Maybe my favorite thing about Dave’s “On and Off the Beaten Path” is when he writes about a place that can’t be described in exotic terms, no culinary magic outside a well executed plate, no off the beaten path craft brews or bourbons to write about… but was warm, welcoming, and by the end of the evening, he felt he could tell his reader, with a good level of certainty, that if he or she walks through the door, they will very likely have a great time as well. In doing so, he often presents alternatives to off-exit interstate fast food/chain fare by telling us of establishments offering something different, in style and/or quality, for your time and money.
Well we found one in our backyard disguised as one of THEM. Hudson’s, in what is technically Fairlawn Ohio (the greater Akron area) is less than a mile east of the I-77 Fairlawn Exit, this just over 600 mile highway part of the corridor between Cleveland and Columbus, stretching all the way down to Columbia S. Carolina. You’ll always find variations on the list at such exits: Bob Evans, Cracker Barrel, Applebee’s, TGIF, Denny’s, and regional equivalents everywhere.
Hudson’s occupies a space in an ‘L’ shaped shopping strip that previously served as a middle class mass appeal family steakhouse, evoking a conventional comfy off the road, after work haven. Our daughter and her husband had been to Hudson’s a few times and, without our conversation about it yielding any details, had said they liked it. We were out doing some shopping; nothing had been planned, so we stopped in for a quick bite.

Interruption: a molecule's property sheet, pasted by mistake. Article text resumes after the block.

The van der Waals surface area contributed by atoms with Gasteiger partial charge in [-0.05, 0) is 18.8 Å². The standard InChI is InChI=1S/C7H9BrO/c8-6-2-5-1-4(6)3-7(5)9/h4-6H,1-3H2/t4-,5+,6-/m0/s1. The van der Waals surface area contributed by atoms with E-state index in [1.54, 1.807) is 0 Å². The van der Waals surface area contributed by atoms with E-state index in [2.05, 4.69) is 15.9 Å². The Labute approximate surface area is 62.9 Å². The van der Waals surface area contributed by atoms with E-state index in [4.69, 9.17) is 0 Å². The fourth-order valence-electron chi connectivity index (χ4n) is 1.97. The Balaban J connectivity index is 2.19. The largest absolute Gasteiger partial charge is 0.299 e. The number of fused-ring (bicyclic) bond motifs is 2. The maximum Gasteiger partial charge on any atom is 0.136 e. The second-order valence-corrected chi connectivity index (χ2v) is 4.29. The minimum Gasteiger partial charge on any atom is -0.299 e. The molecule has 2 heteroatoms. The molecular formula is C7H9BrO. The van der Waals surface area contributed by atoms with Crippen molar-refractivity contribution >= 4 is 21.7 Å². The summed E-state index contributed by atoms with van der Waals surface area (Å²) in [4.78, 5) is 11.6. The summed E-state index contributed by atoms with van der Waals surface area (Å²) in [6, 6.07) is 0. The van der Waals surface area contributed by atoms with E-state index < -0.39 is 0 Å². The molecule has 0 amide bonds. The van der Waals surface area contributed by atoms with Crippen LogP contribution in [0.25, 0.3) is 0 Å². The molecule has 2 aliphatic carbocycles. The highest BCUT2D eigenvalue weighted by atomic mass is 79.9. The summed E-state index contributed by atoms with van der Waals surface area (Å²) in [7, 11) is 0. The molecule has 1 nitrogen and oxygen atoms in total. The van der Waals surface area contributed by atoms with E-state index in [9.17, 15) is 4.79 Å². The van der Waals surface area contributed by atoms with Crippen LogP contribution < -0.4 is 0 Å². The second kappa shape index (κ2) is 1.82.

Friendly folks met and seated us. The menu appeared to be very much a standard fare good place for after work happy hour drinking and munching. This night they had $4 Martinis. The appetizer menu was well stocked with good sounding flatbread dip/spread offerings, along with wings, a grilled meatloaf slider, and … I’ll get to it. Some of the entrees were pretty interesting looking (ex. Lemon Chicken Artichoke Pasta), but for the most part, the menu displayed much of what one would expect from a clearly American style restaurant… OK, I noticed some interesting looking Spring specials, including a bacon wrapped pork loin. Big, meaty, fatty Midwestern, to be sure, but still enough of a veer off the path to get a little eyebrow arch.
Our waiter was swell, the beer offering not terrible, but nothing to go nuts over. Maybe 7 on tap, with a couple regionals. I’m not a big springy light wheat/lager type of drinker, so I ordered a bottle of Goose Island IPA, a truly excellent drinking beer. Our waiter had explained that this is family owned and was not, technically, a chain, that there was another Hudson’s… in Hudson, Ohio, and the two sons running the kitchens… aha… had graduated the Culinary Institute of America in Hyde Park, NY. Having lived in that area for a number of years, on a few occasions I’d had dinner at the CIA, students running the four restaurants as part of their curriculum.
The waiter mentioned this to his boss, Chef Kevin Altomare who came out to chat. A very nice fellow, we talked about the CIA a bit then he took off as our food started to arrive. What we learned was that while the menu offered a lot of standard fare, the quality of it was notably above average. I started off with an Italian Wedding Soup that made me chuckle, as it was definitely a Midwestern version in that it was “stuffed.” The traditional mini meatballs, acini de pepe and escarole as expected, but a ton of the pasta and a lot of tasty shredded chicken. The really good news was that the broth itself wasn’t heavy and greasy in the least. Not an easy feat, apparently, as I seldom get any that isn’t.